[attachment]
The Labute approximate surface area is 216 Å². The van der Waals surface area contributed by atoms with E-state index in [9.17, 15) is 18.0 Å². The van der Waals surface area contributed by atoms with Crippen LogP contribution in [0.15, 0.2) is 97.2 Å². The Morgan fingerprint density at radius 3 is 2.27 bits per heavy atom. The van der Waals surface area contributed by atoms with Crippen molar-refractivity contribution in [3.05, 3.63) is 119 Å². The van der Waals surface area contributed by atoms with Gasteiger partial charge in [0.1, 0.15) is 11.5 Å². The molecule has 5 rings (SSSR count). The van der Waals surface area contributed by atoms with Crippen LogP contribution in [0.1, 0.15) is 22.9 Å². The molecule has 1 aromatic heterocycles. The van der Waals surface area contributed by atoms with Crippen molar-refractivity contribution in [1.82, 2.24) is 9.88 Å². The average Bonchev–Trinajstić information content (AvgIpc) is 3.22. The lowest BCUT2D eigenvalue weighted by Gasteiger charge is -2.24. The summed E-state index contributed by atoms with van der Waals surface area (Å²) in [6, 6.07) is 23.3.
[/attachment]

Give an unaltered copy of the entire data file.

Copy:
The Labute approximate surface area is 216 Å². The van der Waals surface area contributed by atoms with E-state index in [9.17, 15) is 18.0 Å². The van der Waals surface area contributed by atoms with Crippen LogP contribution in [0.15, 0.2) is 97.2 Å². The Morgan fingerprint density at radius 3 is 2.27 bits per heavy atom. The van der Waals surface area contributed by atoms with Crippen molar-refractivity contribution in [3.05, 3.63) is 119 Å². The van der Waals surface area contributed by atoms with Gasteiger partial charge in [0.1, 0.15) is 11.5 Å². The molecule has 5 rings (SSSR count). The van der Waals surface area contributed by atoms with Crippen LogP contribution in [0.1, 0.15) is 22.9 Å². The molecule has 1 aromatic heterocycles. The van der Waals surface area contributed by atoms with Crippen molar-refractivity contribution in [1.82, 2.24) is 9.88 Å². The average Bonchev–Trinajstić information content (AvgIpc) is 3.22. The lowest BCUT2D eigenvalue weighted by Gasteiger charge is -2.24. The summed E-state index contributed by atoms with van der Waals surface area (Å²) in [6, 6.07) is 23.3.